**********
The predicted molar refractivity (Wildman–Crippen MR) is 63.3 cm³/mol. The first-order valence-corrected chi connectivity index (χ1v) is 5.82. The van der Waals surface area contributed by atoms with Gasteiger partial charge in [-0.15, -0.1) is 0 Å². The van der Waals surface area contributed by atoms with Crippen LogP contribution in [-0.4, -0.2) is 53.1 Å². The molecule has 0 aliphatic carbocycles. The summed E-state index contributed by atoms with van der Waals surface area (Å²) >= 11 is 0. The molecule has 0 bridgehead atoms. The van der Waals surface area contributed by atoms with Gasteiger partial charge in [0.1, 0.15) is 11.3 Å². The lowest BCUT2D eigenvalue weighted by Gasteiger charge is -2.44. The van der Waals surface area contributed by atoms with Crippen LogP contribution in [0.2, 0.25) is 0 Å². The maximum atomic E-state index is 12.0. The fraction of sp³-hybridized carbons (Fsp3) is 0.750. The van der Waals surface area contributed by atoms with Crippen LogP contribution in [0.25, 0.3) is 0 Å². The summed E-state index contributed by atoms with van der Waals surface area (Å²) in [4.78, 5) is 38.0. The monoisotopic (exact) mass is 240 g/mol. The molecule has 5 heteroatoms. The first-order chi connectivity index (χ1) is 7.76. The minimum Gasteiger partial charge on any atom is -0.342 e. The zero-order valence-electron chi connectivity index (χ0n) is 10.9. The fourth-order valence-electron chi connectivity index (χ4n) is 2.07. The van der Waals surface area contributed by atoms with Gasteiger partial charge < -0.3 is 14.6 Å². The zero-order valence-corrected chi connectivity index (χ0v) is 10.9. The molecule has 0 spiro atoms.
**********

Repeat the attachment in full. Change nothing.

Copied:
The predicted molar refractivity (Wildman–Crippen MR) is 63.3 cm³/mol. The first-order valence-corrected chi connectivity index (χ1v) is 5.82. The van der Waals surface area contributed by atoms with Gasteiger partial charge in [-0.15, -0.1) is 0 Å². The van der Waals surface area contributed by atoms with Crippen LogP contribution in [-0.4, -0.2) is 53.1 Å². The molecule has 0 aliphatic carbocycles. The summed E-state index contributed by atoms with van der Waals surface area (Å²) >= 11 is 0. The molecule has 0 bridgehead atoms. The van der Waals surface area contributed by atoms with Gasteiger partial charge in [0.1, 0.15) is 11.3 Å². The lowest BCUT2D eigenvalue weighted by Gasteiger charge is -2.44. The van der Waals surface area contributed by atoms with Crippen LogP contribution in [0.2, 0.25) is 0 Å². The maximum atomic E-state index is 12.0. The fraction of sp³-hybridized carbons (Fsp3) is 0.750. The van der Waals surface area contributed by atoms with Crippen LogP contribution in [0.25, 0.3) is 0 Å². The summed E-state index contributed by atoms with van der Waals surface area (Å²) in [4.78, 5) is 38.0. The monoisotopic (exact) mass is 240 g/mol. The molecule has 5 heteroatoms. The first-order chi connectivity index (χ1) is 7.76. The minimum Gasteiger partial charge on any atom is -0.342 e. The zero-order valence-electron chi connectivity index (χ0n) is 10.9. The fourth-order valence-electron chi connectivity index (χ4n) is 2.07. The van der Waals surface area contributed by atoms with Gasteiger partial charge < -0.3 is 14.6 Å². The zero-order valence-corrected chi connectivity index (χ0v) is 10.9. The molecule has 0 spiro atoms.